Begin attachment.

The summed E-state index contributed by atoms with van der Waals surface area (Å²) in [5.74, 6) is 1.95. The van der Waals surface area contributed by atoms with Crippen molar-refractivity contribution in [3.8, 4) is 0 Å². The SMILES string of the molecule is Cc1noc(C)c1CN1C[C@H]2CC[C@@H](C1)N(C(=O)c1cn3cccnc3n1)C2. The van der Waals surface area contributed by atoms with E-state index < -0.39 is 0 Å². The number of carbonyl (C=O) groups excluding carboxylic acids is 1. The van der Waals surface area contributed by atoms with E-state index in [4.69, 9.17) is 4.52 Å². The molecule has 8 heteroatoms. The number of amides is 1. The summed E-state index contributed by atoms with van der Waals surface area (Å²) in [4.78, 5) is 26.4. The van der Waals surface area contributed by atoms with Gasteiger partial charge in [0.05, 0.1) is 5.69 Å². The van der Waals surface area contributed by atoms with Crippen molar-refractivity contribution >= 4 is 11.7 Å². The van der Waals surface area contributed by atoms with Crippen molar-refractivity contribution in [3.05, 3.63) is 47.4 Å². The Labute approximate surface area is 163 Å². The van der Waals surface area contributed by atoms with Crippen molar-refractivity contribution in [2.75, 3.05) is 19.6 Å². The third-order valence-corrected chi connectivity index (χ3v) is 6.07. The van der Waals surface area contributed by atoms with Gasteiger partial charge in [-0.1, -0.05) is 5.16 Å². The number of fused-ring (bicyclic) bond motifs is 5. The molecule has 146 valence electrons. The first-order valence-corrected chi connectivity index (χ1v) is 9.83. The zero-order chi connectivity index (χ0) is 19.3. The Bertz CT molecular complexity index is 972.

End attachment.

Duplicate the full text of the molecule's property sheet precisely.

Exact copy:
The summed E-state index contributed by atoms with van der Waals surface area (Å²) in [5.74, 6) is 1.95. The van der Waals surface area contributed by atoms with Crippen molar-refractivity contribution in [3.8, 4) is 0 Å². The SMILES string of the molecule is Cc1noc(C)c1CN1C[C@H]2CC[C@@H](C1)N(C(=O)c1cn3cccnc3n1)C2. The van der Waals surface area contributed by atoms with E-state index < -0.39 is 0 Å². The number of carbonyl (C=O) groups excluding carboxylic acids is 1. The van der Waals surface area contributed by atoms with E-state index in [4.69, 9.17) is 4.52 Å². The molecule has 8 heteroatoms. The number of amides is 1. The summed E-state index contributed by atoms with van der Waals surface area (Å²) in [4.78, 5) is 26.4. The van der Waals surface area contributed by atoms with Gasteiger partial charge in [0.05, 0.1) is 5.69 Å². The van der Waals surface area contributed by atoms with Crippen molar-refractivity contribution >= 4 is 11.7 Å². The van der Waals surface area contributed by atoms with Crippen molar-refractivity contribution in [3.05, 3.63) is 47.4 Å². The Labute approximate surface area is 163 Å². The van der Waals surface area contributed by atoms with Crippen molar-refractivity contribution in [2.75, 3.05) is 19.6 Å². The third-order valence-corrected chi connectivity index (χ3v) is 6.07. The van der Waals surface area contributed by atoms with Gasteiger partial charge in [-0.1, -0.05) is 5.16 Å². The number of fused-ring (bicyclic) bond motifs is 5. The molecule has 146 valence electrons. The first-order valence-corrected chi connectivity index (χ1v) is 9.83. The zero-order chi connectivity index (χ0) is 19.3. The Bertz CT molecular complexity index is 972.